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LLC v. Automotive Technologies, Inc.

United States District Court, D. Connecticut

July 15, 2016




         This matter was referred to the undersigned by Chief Judge Janet C. Hall for a ruling on a motion to compel filed by defendant Automotive Technologies, Inc. (“defendant”). [Doc. #148]. Plaintiffs filed a memorandum in opposition on June 28, 2016. [Doc. #187]. Defendant moved for leave to file a reply on July 13, 2016, attaching a proposed memorandum and exhibits. [Doc. #205]. The undersigned granted that motion on July 14, 2016. [Doc. #210].

         I. BACKGROUND

         Plaintiffs, Family Wireless #1, LLC, et al. (“plaintiffs”), are franchisees of defendant. They bring this action alleging breach of contract, misrepresentation, unjust enrichment, and unfair trade practices. [Doc. #114]. The parties have engaged in extensive discovery. Defendant now brings a motion to compel, asserting the following deficiencies in plaintiffs' responses to its discovery requests:

1. Defendant asserts that eight plaintiffs have failed to provide sufficient documentation of the net worth of their owners. [Doc. #148 at 5-7].
2. Defendant contends that the plaintiffs have improperly refused to search for text messages that might include material responsive to discovery requests. [Doc. #148 at 7-8].
3. Defendant questions plaintiffs' search methodology and oversight, and contends that the responses must be incomplete because several plaintiffs “did not produce any additional documents on May 20, 2016, ” and others produced very few. [Doc. 148 at 8-10].
4. Defendant contends that plaintiffs are required to conduct searches of all materials in the possession or control of all 85 people listed in the plaintiffs' initial disclosures as persons “who have 'discoverable information regarding the allegations in the Complaint.'” [Doc. #148 at 10-14].

         Defendant also seeks an award of attorneys' fees.

         Neither submission in connection with these disputes, unfortunately, complies with Local Rule 37(b), which requires, in relevant part:

Each memorandum shall contain a concise statement of the nature of the case and a specific verbatim listing of each of the items of discovery sought or opposed, and immediately following each specification shall set forth the reason why the item should be allowed or disallowed. ... Every memorandum shall include, as exhibits, copies of the discovery requests in dispute.

L. R. Civ. P. 37(b). The defendant does not provide specific citations to particular requests that it asserts were not satisfied. It does not appear that all potentially relevant requests were attached. Neither party sets forth “the reason why the item should be allowed or disallowed.” The parties' memoranda consist, instead, largely of complaints about opposing counsel's conduct. The Court will attempt to address the merits of the motion; however, rulings on these disputes are necessarily limited by the lack of specificity in the parties' filings.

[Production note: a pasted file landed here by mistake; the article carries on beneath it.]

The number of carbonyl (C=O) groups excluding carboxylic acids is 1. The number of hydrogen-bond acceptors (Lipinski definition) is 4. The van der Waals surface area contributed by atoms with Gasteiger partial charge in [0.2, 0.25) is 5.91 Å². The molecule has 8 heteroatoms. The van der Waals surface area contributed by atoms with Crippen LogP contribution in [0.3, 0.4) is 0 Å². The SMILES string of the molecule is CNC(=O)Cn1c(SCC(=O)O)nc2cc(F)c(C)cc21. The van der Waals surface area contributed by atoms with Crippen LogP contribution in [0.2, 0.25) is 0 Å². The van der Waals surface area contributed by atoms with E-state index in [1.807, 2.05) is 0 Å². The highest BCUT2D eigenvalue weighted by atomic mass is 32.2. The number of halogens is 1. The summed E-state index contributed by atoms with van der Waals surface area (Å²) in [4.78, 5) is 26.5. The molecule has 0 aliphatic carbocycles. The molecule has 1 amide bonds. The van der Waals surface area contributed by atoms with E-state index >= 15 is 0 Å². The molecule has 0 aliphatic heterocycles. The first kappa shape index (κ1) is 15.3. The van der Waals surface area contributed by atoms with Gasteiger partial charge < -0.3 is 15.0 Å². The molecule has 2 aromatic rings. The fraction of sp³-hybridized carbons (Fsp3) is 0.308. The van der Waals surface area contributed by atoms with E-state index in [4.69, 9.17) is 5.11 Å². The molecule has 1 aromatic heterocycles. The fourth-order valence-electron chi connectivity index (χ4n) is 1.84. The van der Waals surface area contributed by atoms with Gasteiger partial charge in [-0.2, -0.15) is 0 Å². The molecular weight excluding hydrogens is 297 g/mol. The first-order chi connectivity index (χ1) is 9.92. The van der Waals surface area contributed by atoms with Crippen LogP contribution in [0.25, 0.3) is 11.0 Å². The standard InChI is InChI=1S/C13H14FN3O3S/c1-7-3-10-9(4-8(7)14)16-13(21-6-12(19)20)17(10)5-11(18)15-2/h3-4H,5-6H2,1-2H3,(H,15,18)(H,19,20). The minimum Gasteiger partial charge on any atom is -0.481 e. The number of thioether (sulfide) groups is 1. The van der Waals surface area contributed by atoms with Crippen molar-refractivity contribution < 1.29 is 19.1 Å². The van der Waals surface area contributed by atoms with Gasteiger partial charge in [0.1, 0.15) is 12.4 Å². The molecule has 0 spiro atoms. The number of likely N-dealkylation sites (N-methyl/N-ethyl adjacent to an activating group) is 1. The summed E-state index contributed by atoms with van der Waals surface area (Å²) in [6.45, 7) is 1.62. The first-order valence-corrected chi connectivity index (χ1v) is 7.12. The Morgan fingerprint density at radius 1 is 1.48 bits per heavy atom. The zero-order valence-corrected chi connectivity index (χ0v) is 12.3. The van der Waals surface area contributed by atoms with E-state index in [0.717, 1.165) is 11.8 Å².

For the reasons set forth herein, the Court grants, in part, and denies, in part, the motion to compel, and denies the request for an award of attorneys' fees.


         The Court first turns to the merits of the defendant's motion to compel additional disclosures by plaintiffs.

         Rule 26(b)(1) of the Federal Rules of Civil Procedure sets forth the scope and limitations of permissible discovery:

Parties may obtain discovery regarding any nonprivileged matter that is relevant to any party's claim or defense and proportional to the needs of the case, considering the importance of the issues at stake in the action, the amount in controversy, the parties' relative access to relevant information, the parties' resources, the importance of the discovery in resolving the issues, and whether the burden or expense of the proposed discovery outweighs its likely benefit. Information within this scope of discovery need not be admissible in evidence to be discoverable.

Fed. R. Civ. P. 26(b)(1). The Rules also specifically limit discovery of electronically stored information in certain circumstances. On a motion to compel such discovery, the party from whom discovery is sought must show that the information is not reasonably accessible because of undue burden or cost. If that showing is made, the court may nonetheless order discovery from such sources if the requesting party shows good cause, considering the limitations of Rule 26(b)(2)(C).

         Fed. R. Civ. P. 26(b)(2)(B). As the Advisory Committee commented, “[u]nder this rule, a responding party should produce electronically stored information that is relevant, not privileged, and reasonably accessible[.]” See Fed.R.Civ.P. 26(b)(2) advisory committee's note to 2006 amendment. The Court asks two central questions when evaluating a motion to compel discovery: “(1): Has the party resisting discovery shown that the information in question is not reasonably accessible because of undue cost?”; and “(2): Nonetheless, has the party requesting discovery shown good cause for that discovery?” Bagley v. Yale Univ., 307 F.R.D. 59, 65 (D. Conn. 2015) (internal citation and quotation marks omitted). As ...

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